Thursday, October 9, 2014

Two Childhood Memories, Sonnets #205 and #206

Iguana (Alice Guerin), Sonnet #206

Clark Air Force Base, Philippine Islands, 1960

Iguanas in the mango tree behind our house
Knocked down rotted fruit (smell of sweet dead mouse),
The sickened pulp caught in a blackened baseball glove.
The hope was to catch one still firm and ripe enough,
To save it from rupturing, to bite through its tough
Skin and suck warm pulp, while the lizards above
Threw at us more and more than we could hope to catch.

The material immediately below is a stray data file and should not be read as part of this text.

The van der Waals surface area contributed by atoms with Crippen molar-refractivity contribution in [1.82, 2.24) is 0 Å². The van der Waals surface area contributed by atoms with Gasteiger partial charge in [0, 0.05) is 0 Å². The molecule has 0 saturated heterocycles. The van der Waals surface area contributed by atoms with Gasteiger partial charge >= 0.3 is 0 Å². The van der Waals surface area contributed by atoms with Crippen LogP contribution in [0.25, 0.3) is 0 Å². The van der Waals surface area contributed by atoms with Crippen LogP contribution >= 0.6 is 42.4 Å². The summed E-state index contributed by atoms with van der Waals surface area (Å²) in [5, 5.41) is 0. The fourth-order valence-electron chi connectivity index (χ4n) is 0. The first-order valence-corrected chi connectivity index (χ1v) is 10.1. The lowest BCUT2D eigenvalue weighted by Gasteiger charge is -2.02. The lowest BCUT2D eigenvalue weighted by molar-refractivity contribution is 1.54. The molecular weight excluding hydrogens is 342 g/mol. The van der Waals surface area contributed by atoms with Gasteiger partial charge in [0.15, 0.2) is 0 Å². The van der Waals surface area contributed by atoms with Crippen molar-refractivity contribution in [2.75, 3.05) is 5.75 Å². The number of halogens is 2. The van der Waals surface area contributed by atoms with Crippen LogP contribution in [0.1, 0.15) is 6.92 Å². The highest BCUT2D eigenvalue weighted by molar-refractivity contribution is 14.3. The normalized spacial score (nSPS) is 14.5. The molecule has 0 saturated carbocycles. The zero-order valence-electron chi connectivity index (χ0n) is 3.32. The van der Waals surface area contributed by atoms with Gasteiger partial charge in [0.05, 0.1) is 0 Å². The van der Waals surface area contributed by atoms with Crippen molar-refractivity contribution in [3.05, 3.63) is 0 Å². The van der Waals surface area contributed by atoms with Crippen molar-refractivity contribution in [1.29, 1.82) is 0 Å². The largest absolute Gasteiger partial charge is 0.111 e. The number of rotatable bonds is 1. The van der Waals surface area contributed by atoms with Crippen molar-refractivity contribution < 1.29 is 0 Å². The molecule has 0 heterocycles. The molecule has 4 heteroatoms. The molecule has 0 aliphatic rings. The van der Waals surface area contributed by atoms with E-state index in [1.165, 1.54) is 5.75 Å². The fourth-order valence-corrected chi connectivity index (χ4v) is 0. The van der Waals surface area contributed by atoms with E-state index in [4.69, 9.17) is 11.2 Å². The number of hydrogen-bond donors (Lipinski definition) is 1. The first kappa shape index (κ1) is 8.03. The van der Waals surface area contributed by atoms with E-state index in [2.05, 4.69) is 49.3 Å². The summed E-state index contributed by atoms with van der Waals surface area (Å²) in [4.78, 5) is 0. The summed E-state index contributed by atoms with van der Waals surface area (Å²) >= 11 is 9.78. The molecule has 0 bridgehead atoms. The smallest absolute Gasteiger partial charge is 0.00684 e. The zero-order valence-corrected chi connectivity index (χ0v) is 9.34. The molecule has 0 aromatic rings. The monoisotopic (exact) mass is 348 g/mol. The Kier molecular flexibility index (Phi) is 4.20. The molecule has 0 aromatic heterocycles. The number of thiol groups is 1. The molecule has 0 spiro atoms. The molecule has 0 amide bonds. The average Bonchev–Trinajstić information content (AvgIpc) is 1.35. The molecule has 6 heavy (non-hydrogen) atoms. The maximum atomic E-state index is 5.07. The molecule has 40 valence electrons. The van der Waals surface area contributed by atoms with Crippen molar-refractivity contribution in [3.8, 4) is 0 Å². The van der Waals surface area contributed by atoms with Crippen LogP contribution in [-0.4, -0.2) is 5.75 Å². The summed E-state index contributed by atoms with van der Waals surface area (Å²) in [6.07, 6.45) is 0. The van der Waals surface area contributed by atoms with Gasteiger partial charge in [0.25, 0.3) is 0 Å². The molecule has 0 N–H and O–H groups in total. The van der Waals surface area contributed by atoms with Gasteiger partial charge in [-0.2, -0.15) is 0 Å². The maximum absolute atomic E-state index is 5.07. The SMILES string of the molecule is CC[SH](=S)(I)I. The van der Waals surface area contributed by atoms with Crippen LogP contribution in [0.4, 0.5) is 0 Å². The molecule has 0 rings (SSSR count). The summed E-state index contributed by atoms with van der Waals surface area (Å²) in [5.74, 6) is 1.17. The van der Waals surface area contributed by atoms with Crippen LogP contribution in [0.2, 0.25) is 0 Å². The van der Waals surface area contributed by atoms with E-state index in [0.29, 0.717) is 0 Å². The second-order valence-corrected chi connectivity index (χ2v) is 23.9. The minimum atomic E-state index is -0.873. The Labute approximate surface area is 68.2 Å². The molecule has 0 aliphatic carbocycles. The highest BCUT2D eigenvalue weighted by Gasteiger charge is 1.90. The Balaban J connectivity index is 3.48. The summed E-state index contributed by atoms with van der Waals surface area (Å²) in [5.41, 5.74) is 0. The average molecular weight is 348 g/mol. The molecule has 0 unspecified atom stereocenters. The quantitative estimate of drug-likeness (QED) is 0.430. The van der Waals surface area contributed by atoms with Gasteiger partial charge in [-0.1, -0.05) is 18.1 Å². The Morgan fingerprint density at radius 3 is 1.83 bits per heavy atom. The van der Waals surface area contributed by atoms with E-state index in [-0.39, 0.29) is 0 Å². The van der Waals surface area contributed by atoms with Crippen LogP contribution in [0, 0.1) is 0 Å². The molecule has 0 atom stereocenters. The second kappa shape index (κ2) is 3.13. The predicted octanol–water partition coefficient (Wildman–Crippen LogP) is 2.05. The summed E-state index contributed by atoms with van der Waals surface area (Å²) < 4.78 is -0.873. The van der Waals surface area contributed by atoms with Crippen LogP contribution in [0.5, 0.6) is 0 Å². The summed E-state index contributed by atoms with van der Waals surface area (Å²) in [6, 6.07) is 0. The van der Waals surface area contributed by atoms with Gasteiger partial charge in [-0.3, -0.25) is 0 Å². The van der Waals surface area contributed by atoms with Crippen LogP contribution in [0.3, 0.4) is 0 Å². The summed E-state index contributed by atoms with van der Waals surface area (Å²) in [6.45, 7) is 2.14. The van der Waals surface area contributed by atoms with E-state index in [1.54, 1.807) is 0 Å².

The Philippine iguana caught would bite and scratch,
Its venom put you in the emergency room.
We were taught never to climb the trees or crawl
Beneath the house where a cobra's hood might bloom.
It was a kind of Paradise, after the Fall.
In a typhoon, Mt. Pinatubo erupted
And buried our home, leaving it uncorrupted.

117 Sr. Officers Row (Harry Hargraves), Sonnet #205

Warren Air Force Base, 1958

The antelope never came near
The house we lived in for six years.
At five, of many things to fear
Was a neighbor my age, Wendy.
Little witch, she often bit me,
Drawing blood, until her mother
Bit her shoulder even harder.
Gorillas lived beneath the house.
I tumbled down the dark backstairs.
A brother flushed down our white mouse.
The garage stank of butchered bears.
I wasn't taught, so didn't learn:
I struck two matches, watched them burn
My fingers, tossed them on a chair,
Soon thrown out in the winter air.